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Numéro de publicationUS5939865 A
Type de publicationOctroi
Numéro de demandeUS 09/052,225
Date de publication17 août 1999
Date de dépôt31 mars 1998
Date de priorité31 mars 1998
État de paiement des fraisCaduc
Autre référence de publicationWO1999050948A1
Numéro de publication052225, 09052225, US 5939865 A, US 5939865A, US-A-5939865, US5939865 A, US5939865A
InventeursFrancis D. McGrath, Norman D. Kellogg
Cessionnaire d'origineAspen Electronics, Inc.
Exporter la citationBiBTeX, EndNote, RefMan
Liens externes: USPTO, Cession USPTO, Espacenet
Rechargeable battery having overcharge protection circuit and method of charging rechargeable battery
US 5939865 A
Résumé
A rechargeable battery is provided with an overcharge protection circuit which is particularly adapted for nickel metal hydride battery packs to be used in conventional charging adapters suitable for NI-CAD battery packs. The battery pack includes a microprocessor which measures the voltage across the electrical contacts of the battery pack. Upon reaching peak charge, the microprocessor increases the voltage appearing across the battery pack contacts. After a predetermined time period as measured by the microprocessor, the microprocessor decreases the voltage appearing across the battery pack terminals to exceed the change in voltage to which the charging adapter responds to terminate a high rate of charging.
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Revendications(17)
Having described my invention in such terms as to enable those skilled in the art to make and use it, and having identified the presently preferred embodiment thereof, we claim:
1. A rechargeable battery pack for use with a charging adapter having first and second electrical terminals for charging the battery pack, the charging adaptor including means for changing between high and low charging rates in response to a voltage change detected at the first and second contacts, the battery pack comprising:
at least one rechargeable cell having first and second poles;
a first electrical contact positioned for contacting the first terminal of the charging adapter, said first electrical contact being electrically coupled to said first pole of said rechargeable cell;
a second electrical contact positioned for contacting the second terminal of the charging adapter, said second electrical contact being electrically coupled to said second pole of said rechargeable cell;
a voltage adjusting circuit for increasing the voltage across the first and second electrical contacts upon receipt of a first command and for decreasing the voltage across the first and second electrical contacts upon receipt of a second command;
a timing means for measuring time; and
a control means coupled to said timing means and said voltage adjusting circuit for communicating said first command to said voltage adjusting circuit, and for communicating said second command to said voltage adjusting circuit after a predetermined amount of time.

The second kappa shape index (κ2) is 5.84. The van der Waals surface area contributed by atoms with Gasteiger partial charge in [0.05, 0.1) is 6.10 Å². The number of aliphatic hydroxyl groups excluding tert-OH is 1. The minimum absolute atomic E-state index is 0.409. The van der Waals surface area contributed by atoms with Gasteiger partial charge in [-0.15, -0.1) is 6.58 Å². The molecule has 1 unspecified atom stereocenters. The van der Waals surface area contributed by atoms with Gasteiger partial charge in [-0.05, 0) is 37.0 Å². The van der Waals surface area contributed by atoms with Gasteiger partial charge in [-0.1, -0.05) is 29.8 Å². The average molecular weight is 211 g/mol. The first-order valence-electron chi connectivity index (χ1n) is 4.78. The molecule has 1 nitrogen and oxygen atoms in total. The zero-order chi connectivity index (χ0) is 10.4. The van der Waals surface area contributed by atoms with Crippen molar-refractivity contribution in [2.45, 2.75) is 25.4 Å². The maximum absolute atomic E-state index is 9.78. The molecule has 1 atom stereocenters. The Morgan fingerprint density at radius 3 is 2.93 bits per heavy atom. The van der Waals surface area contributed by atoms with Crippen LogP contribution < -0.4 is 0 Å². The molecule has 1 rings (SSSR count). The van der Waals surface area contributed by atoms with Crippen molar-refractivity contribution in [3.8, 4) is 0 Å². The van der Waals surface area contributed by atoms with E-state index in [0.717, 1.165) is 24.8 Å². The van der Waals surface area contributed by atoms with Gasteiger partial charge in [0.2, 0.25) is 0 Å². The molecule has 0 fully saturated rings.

2. The rechargeable battery pack of claim 1 wherein said voltage adjusting circuit includes a resistor in parallel with a switch for opening or closing an electrical path.
3. The rechargeable battery pack of claim 1 further comprising:
a voltage measuring means for measuring the voltage of said battery pack.
4. The rechargeable battery pack of claim 3 wherein said voltage measuring means is coupled to said control means, and said control means communicates said first command to said voltage adjusting circuit upon said voltage measuring means measuring a predetermined threshold voltage.
5. The rechargeable battery pack of claim 3 wherein said voltage measuring means is coupled to said control means, and said control means communicates said first command to said voltage adjusting circuit upon a measurement of the change of battery voltage over a predetermined time period (ΔV/Δt) being less than or equal to zero.
6. The rechargeable battery pack of claim 3 wherein said voltage measuring means is coupled to said control means, and said control means communicates said first command to said voltage adjusting circuit upon said voltage measuring means measuring an increase in the change in voltage over time (Δ2 V/Δt2) being greater than a predetermined value.
7. The rechargeable battery pack of claim 1 wherein said voltage adjusting circuit is a transistor.
8. The rechargeable battery pack of claim 1 wherein said timing means and control means are provided in a single microprocessor.
9. The rechargeable battery pack of claim 3 wherein said timing means, control means and voltage measuring means are provided in a single microprocessor.
10. The rechargeable battery pack of claim 1 further comprising:
a temperature measuring means for measuring the temperature of said battery pack.
11. The rechargeable battery pack of claim 10 wherein said temperature measuring means is coupled to said control means, and said control means communicates said first command to said voltage adjusting circuit upon said temperature measuring means measuring a predetermined increase in temperature over time (ΔT/Δt).